“There is an aversion to male beauty in this country. We feel that beauty should be defined as feminine,” said Ariel Rose, soloist and choreographer of the Miami City Ballet.
Rose is a founding member of “Men Who Dance,” a groundbreaking all-male performer dance program that returns to the Broward Center for the Performing Arts’ Amaturo Theater for two performances on Saturday, November 26 and Sunday, November 27.
“For us, masculinity is rough and abrasive,” he continues. “Our view [of masculinity] is very different from, for example, the ancient Greeks thought about it. For them it was a beautiful thing, as long as it was good and appropriate,” explains Rose.
Rafi Maldonado-Lopez, artistic director of “Men Who Dance” and director of the Inter-American Choreographic Institute, produced the first program in 2020 as a platform for exploring gender through dance.
Since then, “Men Who Dance” has grown from 15 dancers to 40 dancers and also includes two opera singers. The mission statement of the program has also been expanded.
“In fact, what happened to us when we went to different countries is that we started to realize that the stereotypes of masculinity are changing,” explains Maldonado-Lopez. “In Chile, we encountered an indigenous people who have never been invaded by the Europeans. Their idea of masculinity was very different. Every country we’ve been to was different.”
Rose adds a piece of American and European history.
“While it was acceptable for Europeans to be the romantic, more expressive man, [those aspects of masculinity] didn’t make it here. For us, it was the Marlboro male, the cold stereotypical male that became dominant, and things that have been bred into culture over time can take a long time to unravel.
In 2021, Maldonado-Lopez assumed the role of Principal Director of the Sanctuary of the Arts, an artist-led arts institution and arts campus in Coral Gables at two historic sites: the Church of Christ complex at 410 Andalusia Ave. and St Mary’s First Missionary Baptist at 136 Frow Ave.
Though he calls Miami-Dade home, Maldonado-Lopez has chosen to perform every iteration of “Men Who Dance” at the Broward Center for the Performing Arts.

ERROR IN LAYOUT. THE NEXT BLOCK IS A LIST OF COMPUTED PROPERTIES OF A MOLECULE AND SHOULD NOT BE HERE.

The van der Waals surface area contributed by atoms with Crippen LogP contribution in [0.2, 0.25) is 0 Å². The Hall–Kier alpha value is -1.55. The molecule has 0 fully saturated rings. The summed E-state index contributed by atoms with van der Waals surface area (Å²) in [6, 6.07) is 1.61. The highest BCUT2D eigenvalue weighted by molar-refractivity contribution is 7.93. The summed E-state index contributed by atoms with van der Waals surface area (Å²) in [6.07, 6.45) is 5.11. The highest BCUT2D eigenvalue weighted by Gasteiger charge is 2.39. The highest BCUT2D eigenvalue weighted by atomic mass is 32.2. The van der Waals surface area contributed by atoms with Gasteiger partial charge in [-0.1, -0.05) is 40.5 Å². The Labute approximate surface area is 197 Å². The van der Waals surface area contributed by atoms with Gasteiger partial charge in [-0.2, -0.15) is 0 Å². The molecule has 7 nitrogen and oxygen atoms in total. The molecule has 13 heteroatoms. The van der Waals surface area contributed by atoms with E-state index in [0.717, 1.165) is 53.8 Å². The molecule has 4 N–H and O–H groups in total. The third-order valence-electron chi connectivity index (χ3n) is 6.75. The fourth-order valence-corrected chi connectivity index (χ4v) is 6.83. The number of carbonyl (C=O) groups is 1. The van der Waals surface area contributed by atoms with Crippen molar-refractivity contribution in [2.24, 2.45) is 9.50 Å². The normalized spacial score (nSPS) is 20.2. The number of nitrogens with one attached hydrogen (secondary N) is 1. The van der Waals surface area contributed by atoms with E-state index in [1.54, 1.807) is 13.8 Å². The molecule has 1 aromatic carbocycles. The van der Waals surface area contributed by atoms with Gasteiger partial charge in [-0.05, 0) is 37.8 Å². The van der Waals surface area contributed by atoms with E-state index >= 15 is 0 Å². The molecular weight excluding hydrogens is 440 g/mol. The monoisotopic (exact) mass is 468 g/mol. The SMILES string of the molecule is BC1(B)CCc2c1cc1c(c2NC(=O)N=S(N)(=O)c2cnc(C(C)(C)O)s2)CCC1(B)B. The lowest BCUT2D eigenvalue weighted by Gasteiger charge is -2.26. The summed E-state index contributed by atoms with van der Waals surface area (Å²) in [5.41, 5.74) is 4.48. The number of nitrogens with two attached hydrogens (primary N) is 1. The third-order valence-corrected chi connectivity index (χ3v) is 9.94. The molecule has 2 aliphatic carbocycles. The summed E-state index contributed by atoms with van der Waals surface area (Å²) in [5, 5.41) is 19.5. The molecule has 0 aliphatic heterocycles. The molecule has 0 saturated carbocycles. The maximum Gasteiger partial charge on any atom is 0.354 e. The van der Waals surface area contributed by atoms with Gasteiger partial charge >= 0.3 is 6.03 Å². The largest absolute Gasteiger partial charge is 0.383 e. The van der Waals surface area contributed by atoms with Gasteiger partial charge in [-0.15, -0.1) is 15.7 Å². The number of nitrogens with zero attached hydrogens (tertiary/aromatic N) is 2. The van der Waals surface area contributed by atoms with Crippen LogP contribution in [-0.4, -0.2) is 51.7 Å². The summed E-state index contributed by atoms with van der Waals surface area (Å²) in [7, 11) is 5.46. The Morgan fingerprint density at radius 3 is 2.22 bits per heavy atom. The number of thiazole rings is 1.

“I really wanted it to be in Broward because we need a unified approach to art in South Florida,” explains Maldonado-Lopez. “If we don’t advocate for the cultural councils to think about a three-country approach to art, we won’t be able to operate any differently post-COVID than we were before COVID.”
For their part, Broward Center officials have cultivated close ties with Maldonado-Lopez and the Sanctuary of the Arts, with groundbreaking implications for the South Florida dance scene, he says.
“There’s not a single professional dance company in Broward,” says Maldonado-Lopez. “We are eager to help Broward grow their own professional businesses.”
For Maldonado-Lopez, the central motivation behind “Men Who Dance” is to give dancers opportunities.
For example, Rose will premiere a new work during “Men Who Dance” this year, messianica four-minute quartet for four male dancers inspired by the overture to Handel’s ‘Messiah’.
Rose invited Miami City Ballet Corps dancers Jordan Martinez, Ethan Rodrigues, Francisco Schilereff and Sean Miller to dance to his new work, as they joined MCB just before or during COVID. Recent MCB programs have featured female dance roles, and Rose says the four have had limited stage time.
“Most of my growth as an artist took place when ballets were made on me,” says Rose. “This will be a good opportunity for them.”
Another returning performer is Randolph Ward, dancer, choreographer and artistic director of RTW Dance. Ward is known locally for his groundbreaking choreographies that confront the idea of ”toxic masculinity.” His new work for “Men Who Dance” is Code switchwhich he performs with dancers Nathanael Leal and Savery Morgan.
“The first part is about being yourself and not dumbing down your blackness to feel safe,” Ward explains. “The second part reflects on the African-American writer James Baldwin’s 1968 answer to the question, ‘What does a Negro want?’ The last part goes back to the motherland,” adds Ward, who researched tribal communities for this part of the work. “We have red handkerchiefs in our mouths and throughout the play we are dressed in neon green to represent the alertness you need to code.”
Dancer, choreographer and filmmaker Enrique Villacreses is another founder of “Men Who Dance” returning this year. Villacreses first met Maldonado-Lopez at the New World School of the Arts when Maldonado-Lopez taught musical theater there.
Villacreses’ new work, Jupiter Jazzis an 11 minute piece in three parts set to music by the British cellist Oliver Coates.
“I did a workshop and experimentation at the Sanctuary of the Arts for the first time this summer,” says Villacreses. “I brought in six dancers, both straight and gay. All six [performers] dance in all three sections and be on stage for the entire performance.”
Villacreses elaborated his choreography by assigning a goal to each dancer.
“I mainly follow my intuition when I experiment with sequences on the dancers. These dancers were so different, with different backgrounds and different training. I had to design and adapt the dance around their specific bodies,” he says.
Maldonado-Lopez says each piece stands on its own.
‘Each of these three [performances] is so different from the others,” adds Maldonado-Lopez, “then think about how there will be 17 performers. Well, as one spectator at last year’s MWD told me, ‘If you don’t like this one, wait for the next one, because they’re all so different from the last.'”
– Sean Erwin, ArtburstMiami.com
“Men who dance.” 8 p.m. Saturday, Nov. 26 at 3 p.m. Sunday, Nov. 27 at the Broward Center for the Performing Arts, 201 SW Fifth Ave., Fort Lauderdale; 954-462-0222; browardcenter.org. Tickets cost $25 to $45.